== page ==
Labour demands government apology for controversial NHS restructuring

Opposition party calls landmark law a 'shameful, failed experiment' and says health secretary Jeremy Hunt should say sorry

Benjamin Kentish
Political Correspondent
Sunday 27 May 2018 00:02
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Jeremy Corbyn attacks Theresa May over NHS staff shortages, cuts and privatisation

Labour has called on the government to apologise for the major reorganisation of the NHS that the Conservatives carried out as part of the coalition government.

Jonathan Ashworth, the shadow health secretary, demanded Jeremy Hunt, the health secretary, say sorry for the “ludicrous and dangerous” reforms, which he said amounted to a “shameful, failed experiment”.

Labour also set out five key tests it said must be met in order to bring the NHS “back from the brink”.

It follows reports the government is considering reversing some of the controversial changes made in the 2012 Health and Social Care Act, which were overseen by then-Conservative health secretary Andrew Lansley.

The act handed more commissioning powers to GPs and abolished the primary care trusts that had previously managed services. The bill was widely opposed by many doctors, who warned that it could lead to increased privatisation in the NHS.

Ministers, however, insisted it would give more power to doctors and make services more efficient.

Mr Ashworth said: “The reforms forced on our health service by the Tory-Lib Dem coalition government were the biggest disaster in the proud 70-year history of the NHS.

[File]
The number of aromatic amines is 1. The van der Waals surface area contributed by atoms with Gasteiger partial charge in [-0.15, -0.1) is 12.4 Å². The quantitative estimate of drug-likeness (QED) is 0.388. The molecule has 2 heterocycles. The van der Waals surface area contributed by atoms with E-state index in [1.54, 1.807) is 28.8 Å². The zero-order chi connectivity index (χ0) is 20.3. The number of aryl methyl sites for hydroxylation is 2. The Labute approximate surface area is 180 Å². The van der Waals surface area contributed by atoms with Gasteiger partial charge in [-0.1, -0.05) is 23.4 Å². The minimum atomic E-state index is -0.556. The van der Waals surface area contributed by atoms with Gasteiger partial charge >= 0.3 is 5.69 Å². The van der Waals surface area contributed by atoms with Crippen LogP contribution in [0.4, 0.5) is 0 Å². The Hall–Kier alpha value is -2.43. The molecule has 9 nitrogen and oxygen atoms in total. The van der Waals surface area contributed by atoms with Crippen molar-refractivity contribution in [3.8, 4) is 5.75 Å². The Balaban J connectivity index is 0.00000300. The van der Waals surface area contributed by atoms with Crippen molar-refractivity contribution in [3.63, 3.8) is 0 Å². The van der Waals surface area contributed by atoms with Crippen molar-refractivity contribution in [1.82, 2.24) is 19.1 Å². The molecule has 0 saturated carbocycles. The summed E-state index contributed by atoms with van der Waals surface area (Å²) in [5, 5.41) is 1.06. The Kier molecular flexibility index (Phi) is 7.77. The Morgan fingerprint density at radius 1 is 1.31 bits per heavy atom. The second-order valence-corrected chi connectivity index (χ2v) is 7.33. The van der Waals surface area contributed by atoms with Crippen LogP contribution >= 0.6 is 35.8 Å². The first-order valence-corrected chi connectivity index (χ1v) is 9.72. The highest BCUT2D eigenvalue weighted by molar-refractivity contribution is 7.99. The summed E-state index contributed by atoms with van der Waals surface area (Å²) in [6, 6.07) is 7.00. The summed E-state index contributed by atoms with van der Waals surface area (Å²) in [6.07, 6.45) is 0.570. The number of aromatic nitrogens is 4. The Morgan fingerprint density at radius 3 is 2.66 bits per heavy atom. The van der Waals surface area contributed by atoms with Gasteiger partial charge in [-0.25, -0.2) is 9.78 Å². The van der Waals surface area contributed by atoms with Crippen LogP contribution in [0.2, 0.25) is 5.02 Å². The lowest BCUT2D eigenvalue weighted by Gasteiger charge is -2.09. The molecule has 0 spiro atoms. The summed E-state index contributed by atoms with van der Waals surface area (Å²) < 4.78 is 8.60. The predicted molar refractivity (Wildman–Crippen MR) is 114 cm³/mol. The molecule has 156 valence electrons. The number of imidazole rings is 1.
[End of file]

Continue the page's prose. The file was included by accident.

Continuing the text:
“The Tories were warned that their foolhardy reforms would lead to the fragmentation and privatisation of our public health service, and undermine the integration and co-ordination necessary to manage the NHS. But they have turned out even worse than anyone could have imagined.

“The Health and Social Care Act was a shameful, failed experiment inflicted on our public health service by the Tories, and our NHS and its patients have suffered as a result of its dangerous and ludicrous reforms.”

He added: “Record underfunding, combined with the Tories’ disastrous reforms, have pushed our NHS to the brink, only held together by the hard work and dedication of its heroic workers.

“Labour will scrap the disastrous Health and Social Care Act, end Tory outsourcing and privatisation, and give the NHS the funding that it needs.”

Labour said the government must take five steps to support the health system, including an increase in funding, ending privatisation and recruiting more staff.

More should be done to harness technological advancements and reduce inequalities within the NHS, it added.

Reports suggest the government is preparing to boost NHS spending by three per cent, but experts have warned this does not go far enough.

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On Thursday, Tory MP Sarah Wollaston, who chairs the Commons health committee, said anything less than a 4 per cent increase in spending would be “disastrous”.

She told the BBC: "The difficulty would be if they make a funding announcement that is way below expectations, I think that would be disastrous.

"The figure we are hearing touted today, of 3 per cent, that simply wouldn't be high enough.

"If we look at the long-term average since the start of the NHS, that's been around 3.7 per cent.

"And what we are hearing very clearly from today's report is that we need a long term average of 4 per cent, and if possible more in the short term, to make up for the eight long years where we've had the longest squeeze in the NHS's history."

Mr Ashworth also called on Mr Hunt to directly intervene to stop 30 hospitals’ plans to outsource contracts for staff such as cleaners.

He said: “This is outsourcing on an industrial scale and will lead to staff ending up on lower terms and conditions, precarious contracts and with inevitable detrimental effects on services like cleaning. Jeremy Hunt must step in and stop this now.”

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